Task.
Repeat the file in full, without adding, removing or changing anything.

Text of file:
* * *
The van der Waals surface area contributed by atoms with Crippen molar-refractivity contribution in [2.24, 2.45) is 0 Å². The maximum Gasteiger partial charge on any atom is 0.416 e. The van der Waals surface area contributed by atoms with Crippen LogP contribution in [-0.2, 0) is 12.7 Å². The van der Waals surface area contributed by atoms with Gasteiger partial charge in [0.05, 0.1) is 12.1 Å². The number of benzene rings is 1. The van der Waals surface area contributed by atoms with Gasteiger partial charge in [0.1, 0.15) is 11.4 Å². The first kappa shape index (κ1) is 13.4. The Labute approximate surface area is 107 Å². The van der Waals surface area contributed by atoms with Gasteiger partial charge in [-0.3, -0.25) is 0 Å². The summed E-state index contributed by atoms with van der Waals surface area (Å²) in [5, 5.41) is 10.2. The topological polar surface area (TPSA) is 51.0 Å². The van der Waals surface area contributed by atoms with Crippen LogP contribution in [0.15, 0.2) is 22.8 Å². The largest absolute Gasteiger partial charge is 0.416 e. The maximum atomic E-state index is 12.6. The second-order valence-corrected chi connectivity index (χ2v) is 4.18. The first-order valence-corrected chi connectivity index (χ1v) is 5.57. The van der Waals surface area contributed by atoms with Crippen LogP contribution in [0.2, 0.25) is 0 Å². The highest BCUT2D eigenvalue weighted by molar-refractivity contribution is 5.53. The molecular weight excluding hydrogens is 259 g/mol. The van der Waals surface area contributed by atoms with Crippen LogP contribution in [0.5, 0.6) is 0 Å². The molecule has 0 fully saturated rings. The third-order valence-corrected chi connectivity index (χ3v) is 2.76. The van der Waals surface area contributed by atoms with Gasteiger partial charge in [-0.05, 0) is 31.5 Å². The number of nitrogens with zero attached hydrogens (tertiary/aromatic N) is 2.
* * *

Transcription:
The van der Waals surface area contributed by atoms with Crippen molar-refractivity contribution in [2.24, 2.45) is 0 Å². The maximum Gasteiger partial charge on any atom is 0.416 e. The van der Waals surface area contributed by atoms with Crippen LogP contribution in [-0.2, 0) is 12.7 Å². The van der Waals surface area contributed by atoms with Gasteiger partial charge in [0.05, 0.1) is 12.1 Å². The number of benzene rings is 1. The van der Waals surface area contributed by atoms with Gasteiger partial charge in [0.1, 0.15) is 11.4 Å². The first kappa shape index (κ1) is 13.4. The Labute approximate surface area is 107 Å². The van der Waals surface area contributed by atoms with Gasteiger partial charge in [-0.3, -0.25) is 0 Å². The summed E-state index contributed by atoms with van der Waals surface area (Å²) in [5, 5.41) is 10.2. The topological polar surface area (TPSA) is 51.0 Å². The van der Waals surface area contributed by atoms with Crippen LogP contribution in [0.15, 0.2) is 22.8 Å². The largest absolute Gasteiger partial charge is 0.416 e. The maximum atomic E-state index is 12.6. The second-order valence-corrected chi connectivity index (χ2v) is 4.18. The first-order valence-corrected chi connectivity index (χ1v) is 5.57. The van der Waals surface area contributed by atoms with Crippen LogP contribution in [0.2, 0.25) is 0 Å². The highest BCUT2D eigenvalue weighted by molar-refractivity contribution is 5.53. The molecular weight excluding hydrogens is 259 g/mol. The van der Waals surface area contributed by atoms with Crippen LogP contribution in [0.5, 0.6) is 0 Å². The molecule has 0 fully saturated rings. The third-order valence-corrected chi connectivity index (χ3v) is 2.76. The van der Waals surface area contributed by atoms with Gasteiger partial charge in [-0.05, 0) is 31.5 Å². The number of nitrogens with zero attached hydrogens (tertiary/aromatic N) is 2.